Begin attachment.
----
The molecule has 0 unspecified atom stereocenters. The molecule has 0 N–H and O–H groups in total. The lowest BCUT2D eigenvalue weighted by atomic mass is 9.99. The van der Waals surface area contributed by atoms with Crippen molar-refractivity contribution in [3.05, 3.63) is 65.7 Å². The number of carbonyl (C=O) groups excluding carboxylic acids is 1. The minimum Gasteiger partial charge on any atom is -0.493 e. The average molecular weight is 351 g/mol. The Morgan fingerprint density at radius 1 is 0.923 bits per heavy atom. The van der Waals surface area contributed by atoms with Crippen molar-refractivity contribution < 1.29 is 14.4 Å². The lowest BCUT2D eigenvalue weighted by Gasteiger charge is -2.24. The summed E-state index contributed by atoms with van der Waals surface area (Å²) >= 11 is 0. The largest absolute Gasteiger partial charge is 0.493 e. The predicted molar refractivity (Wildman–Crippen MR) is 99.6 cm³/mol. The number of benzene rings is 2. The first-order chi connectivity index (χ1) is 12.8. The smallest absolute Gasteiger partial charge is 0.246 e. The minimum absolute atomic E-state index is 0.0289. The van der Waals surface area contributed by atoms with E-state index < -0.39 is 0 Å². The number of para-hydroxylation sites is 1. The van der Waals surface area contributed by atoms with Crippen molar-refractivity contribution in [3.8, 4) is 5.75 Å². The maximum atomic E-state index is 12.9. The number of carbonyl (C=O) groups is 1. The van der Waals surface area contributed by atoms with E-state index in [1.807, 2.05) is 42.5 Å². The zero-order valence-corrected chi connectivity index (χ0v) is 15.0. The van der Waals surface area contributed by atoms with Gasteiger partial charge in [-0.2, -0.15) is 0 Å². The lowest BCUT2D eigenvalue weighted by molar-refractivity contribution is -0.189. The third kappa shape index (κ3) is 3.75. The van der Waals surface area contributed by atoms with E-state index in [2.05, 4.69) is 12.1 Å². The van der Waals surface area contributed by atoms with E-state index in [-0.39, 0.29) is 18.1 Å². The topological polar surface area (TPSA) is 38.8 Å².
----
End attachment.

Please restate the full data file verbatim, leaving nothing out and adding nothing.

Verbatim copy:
The molecule has 0 unspecified atom stereocenters. The molecule has 0 N–H and O–H groups in total. The lowest BCUT2D eigenvalue weighted by atomic mass is 9.99. The van der Waals surface area contributed by atoms with Crippen molar-refractivity contribution in [3.05, 3.63) is 65.7 Å². The number of carbonyl (C=O) groups excluding carboxylic acids is 1. The minimum Gasteiger partial charge on any atom is -0.493 e. The average molecular weight is 351 g/mol. The Morgan fingerprint density at radius 1 is 0.923 bits per heavy atom. The van der Waals surface area contributed by atoms with Crippen molar-refractivity contribution < 1.29 is 14.4 Å². The lowest BCUT2D eigenvalue weighted by Gasteiger charge is -2.24. The summed E-state index contributed by atoms with van der Waals surface area (Å²) >= 11 is 0. The largest absolute Gasteiger partial charge is 0.493 e. The predicted molar refractivity (Wildman–Crippen MR) is 99.6 cm³/mol. The number of benzene rings is 2. The first-order chi connectivity index (χ1) is 12.8. The smallest absolute Gasteiger partial charge is 0.246 e. The minimum absolute atomic E-state index is 0.0289. The van der Waals surface area contributed by atoms with E-state index < -0.39 is 0 Å². The number of para-hydroxylation sites is 1. The van der Waals surface area contributed by atoms with Crippen molar-refractivity contribution in [3.8, 4) is 5.75 Å². The maximum atomic E-state index is 12.9. The number of carbonyl (C=O) groups is 1. The van der Waals surface area contributed by atoms with E-state index in [1.807, 2.05) is 42.5 Å². The zero-order valence-corrected chi connectivity index (χ0v) is 15.0. The van der Waals surface area contributed by atoms with Gasteiger partial charge in [-0.2, -0.15) is 0 Å². The lowest BCUT2D eigenvalue weighted by molar-refractivity contribution is -0.189. The third kappa shape index (κ3) is 3.75. The van der Waals surface area contributed by atoms with E-state index in [2.05, 4.69) is 12.1 Å². The van der Waals surface area contributed by atoms with E-state index in [-0.39, 0.29) is 18.1 Å². The topological polar surface area (TPSA) is 38.8 Å².